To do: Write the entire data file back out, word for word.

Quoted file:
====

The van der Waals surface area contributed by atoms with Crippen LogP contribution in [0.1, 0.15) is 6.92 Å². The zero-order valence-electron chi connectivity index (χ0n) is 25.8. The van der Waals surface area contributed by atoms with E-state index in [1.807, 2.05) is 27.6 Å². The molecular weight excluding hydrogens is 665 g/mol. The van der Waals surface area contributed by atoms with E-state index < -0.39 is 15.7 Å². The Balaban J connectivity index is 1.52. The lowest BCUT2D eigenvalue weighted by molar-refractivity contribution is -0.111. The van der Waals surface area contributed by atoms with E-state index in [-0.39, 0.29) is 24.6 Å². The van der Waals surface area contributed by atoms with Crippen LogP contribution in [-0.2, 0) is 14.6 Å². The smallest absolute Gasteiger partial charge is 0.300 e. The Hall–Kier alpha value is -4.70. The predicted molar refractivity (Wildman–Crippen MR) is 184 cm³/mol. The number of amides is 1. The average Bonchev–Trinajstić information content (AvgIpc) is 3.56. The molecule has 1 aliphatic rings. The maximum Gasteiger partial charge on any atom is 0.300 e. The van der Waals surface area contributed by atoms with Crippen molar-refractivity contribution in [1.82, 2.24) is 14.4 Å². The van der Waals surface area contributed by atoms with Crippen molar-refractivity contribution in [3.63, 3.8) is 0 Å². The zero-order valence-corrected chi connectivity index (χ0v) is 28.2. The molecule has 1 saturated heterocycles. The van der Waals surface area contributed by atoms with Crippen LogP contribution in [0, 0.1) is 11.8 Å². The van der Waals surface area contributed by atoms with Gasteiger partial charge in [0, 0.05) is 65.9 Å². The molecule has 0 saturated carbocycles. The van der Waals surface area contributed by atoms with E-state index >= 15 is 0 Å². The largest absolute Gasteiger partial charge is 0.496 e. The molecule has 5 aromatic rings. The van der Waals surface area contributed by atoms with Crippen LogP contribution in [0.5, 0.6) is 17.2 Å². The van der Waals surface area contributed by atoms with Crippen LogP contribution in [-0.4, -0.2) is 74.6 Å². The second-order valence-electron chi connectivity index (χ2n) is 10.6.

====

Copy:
The van der Waals surface area contributed by atoms with Crippen LogP contribution in [0.1, 0.15) is 6.92 Å². The zero-order valence-electron chi connectivity index (χ0n) is 25.8. The van der Waals surface area contributed by atoms with E-state index in [1.807, 2.05) is 27.6 Å². The molecular weight excluding hydrogens is 665 g/mol. The van der Waals surface area contributed by atoms with E-state index < -0.39 is 15.7 Å². The Balaban J connectivity index is 1.52. The lowest BCUT2D eigenvalue weighted by molar-refractivity contribution is -0.111. The van der Waals surface area contributed by atoms with E-state index in [-0.39, 0.29) is 24.6 Å². The van der Waals surface area contributed by atoms with Crippen LogP contribution in [-0.2, 0) is 14.6 Å². The smallest absolute Gasteiger partial charge is 0.300 e. The Hall–Kier alpha value is -4.70. The predicted molar refractivity (Wildman–Crippen MR) is 184 cm³/mol. The number of amides is 1. The average Bonchev–Trinajstić information content (AvgIpc) is 3.56. The molecule has 1 aliphatic rings. The maximum Gasteiger partial charge on any atom is 0.300 e. The van der Waals surface area contributed by atoms with Crippen molar-refractivity contribution in [1.82, 2.24) is 14.4 Å². The van der Waals surface area contributed by atoms with Crippen molar-refractivity contribution in [3.63, 3.8) is 0 Å². The zero-order valence-corrected chi connectivity index (χ0v) is 28.2. The molecule has 1 saturated heterocycles. The van der Waals surface area contributed by atoms with Crippen LogP contribution in [0, 0.1) is 11.8 Å². The van der Waals surface area contributed by atoms with Gasteiger partial charge in [0, 0.05) is 65.9 Å². The molecule has 0 saturated carbocycles. The van der Waals surface area contributed by atoms with E-state index >= 15 is 0 Å². The largest absolute Gasteiger partial charge is 0.496 e. The molecule has 5 aromatic rings. The van der Waals surface area contributed by atoms with Crippen LogP contribution in [0.5, 0.6) is 17.2 Å². The van der Waals surface area contributed by atoms with Crippen LogP contribution in [-0.4, -0.2) is 74.6 Å². The second-order valence-electron chi connectivity index (χ2n) is 10.6.